With thousands of athletes from across the nation all competing for a finite number of spots on a team’s roster, standing out is a difficult task.
Monday night inside the Woodstock High School auditorium, former National Association of Intercollegiate Athletics executive John McCarthy shed some light on the recruiting process in front of many interested high school student athletes and their parents who were in attendance at his Star Athletes recruiting seminar.
A former head basketball coach at Wilmington (Del.) University, athletic director of Lynn (Fla.) University and the founder of the Collegiate Basketball Invitational — which ran from 2006-08 and focused on promoting the basketball seniors from small college around the country — McCarthy was more than happy to share his knowledge on what college coaches are looking for when they scout talent, and what any prospective high school athlete should do to make themselves a worthy recruit.
For every high school athlete who hopes to move on to the next level of their respective sport, McCarthy believes certain essentials exist that each student-athlete needs to possess.
McCarthy’s first essential — possessing a high level of talent and skill — is perhaps the most obvious.
“Well, first off, you have to be a good athlete,” said McCarthy, who first began his coaching career at Wilmington in 1992 as an assistant coach. “Let’s be honest. At the end of the day, coaches want people with the ability to play. But what is important for students to understand is that there are more than enough athletes in this country to play every sport.”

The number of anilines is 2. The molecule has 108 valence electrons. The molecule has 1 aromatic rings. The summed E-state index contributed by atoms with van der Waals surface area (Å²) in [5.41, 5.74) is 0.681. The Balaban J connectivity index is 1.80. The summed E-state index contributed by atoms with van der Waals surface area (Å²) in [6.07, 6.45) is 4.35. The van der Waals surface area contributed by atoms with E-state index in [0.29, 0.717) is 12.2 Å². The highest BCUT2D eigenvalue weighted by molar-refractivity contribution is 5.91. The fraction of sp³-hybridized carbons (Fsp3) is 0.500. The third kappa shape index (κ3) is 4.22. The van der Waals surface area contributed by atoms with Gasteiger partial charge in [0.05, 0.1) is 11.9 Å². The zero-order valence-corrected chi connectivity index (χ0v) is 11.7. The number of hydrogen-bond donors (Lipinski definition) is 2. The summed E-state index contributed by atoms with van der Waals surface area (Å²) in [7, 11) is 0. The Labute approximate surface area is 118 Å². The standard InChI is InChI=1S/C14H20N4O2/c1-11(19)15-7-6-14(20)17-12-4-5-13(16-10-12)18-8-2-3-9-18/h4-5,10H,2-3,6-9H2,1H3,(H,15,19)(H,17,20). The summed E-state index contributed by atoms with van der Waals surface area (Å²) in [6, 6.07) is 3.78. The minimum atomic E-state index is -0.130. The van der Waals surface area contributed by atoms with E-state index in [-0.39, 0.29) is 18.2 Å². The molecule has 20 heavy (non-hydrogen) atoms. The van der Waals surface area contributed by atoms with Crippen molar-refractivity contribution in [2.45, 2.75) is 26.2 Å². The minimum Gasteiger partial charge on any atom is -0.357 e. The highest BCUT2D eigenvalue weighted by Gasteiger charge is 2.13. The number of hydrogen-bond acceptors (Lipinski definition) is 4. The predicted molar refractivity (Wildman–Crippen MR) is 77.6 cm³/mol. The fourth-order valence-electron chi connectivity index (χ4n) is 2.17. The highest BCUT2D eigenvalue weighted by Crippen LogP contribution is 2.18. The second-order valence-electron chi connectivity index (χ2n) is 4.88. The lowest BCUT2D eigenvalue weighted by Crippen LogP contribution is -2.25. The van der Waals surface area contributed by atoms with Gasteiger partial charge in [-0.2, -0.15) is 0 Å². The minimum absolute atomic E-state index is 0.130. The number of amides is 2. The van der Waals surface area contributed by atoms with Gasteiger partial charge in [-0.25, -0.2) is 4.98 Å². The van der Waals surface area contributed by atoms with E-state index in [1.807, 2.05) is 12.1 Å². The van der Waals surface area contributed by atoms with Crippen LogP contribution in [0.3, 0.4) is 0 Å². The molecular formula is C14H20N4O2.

For McCarthy, it is in the field of academics that many hopeful high school athletes are able to separate themselves from the rest of the pack.
“I don’t know if I can emphasize enough how genuinely important the academic side of things really is,” McCarthy said. “Most coaches have a limited amount of athletic money that they can spend while filling their roster. The more academic scholarships a student earns, the less money a coach has to put forward to bring you in. By recruiting athletes that are also good students, a coach can stretch his amount of athletic money farther to get more athletes.”
McCarthy also felt that it was vital for students to understand that a major difference exists between being academically eligible to attend a school and actually being accepted.
“Just because you’re eligible doesn’t mean that you’re going to get in,” he said.
The third essential McCarthy felt was that all up-and-coming athletes should showcase themselves positively while being recruited — both on and off the court.
“I know coaches that will literally walk out of gyms if a recruit displays a bad attitude,” McCarthy said. “For some coaches, if they see a player that rolls their eyes or talks back to their parents or even their coach, they will stop recruiting them right there.”
Even if an athlete may possess the talent, grades and attitude necessary to break in to college athletics, McCarthy was quick to stress one last essential that he felt no athlete could survive without — the will to work hard.
“Talent is God-given, but skill is man-made,” McCarthy said. “It is earned. Sure, you’re going to get better in practice, but so is everyone else. It’s the extra reps you put in after practice that make the difference. Coaches are interested in students with great work ethic, because they know you will keep getting better.”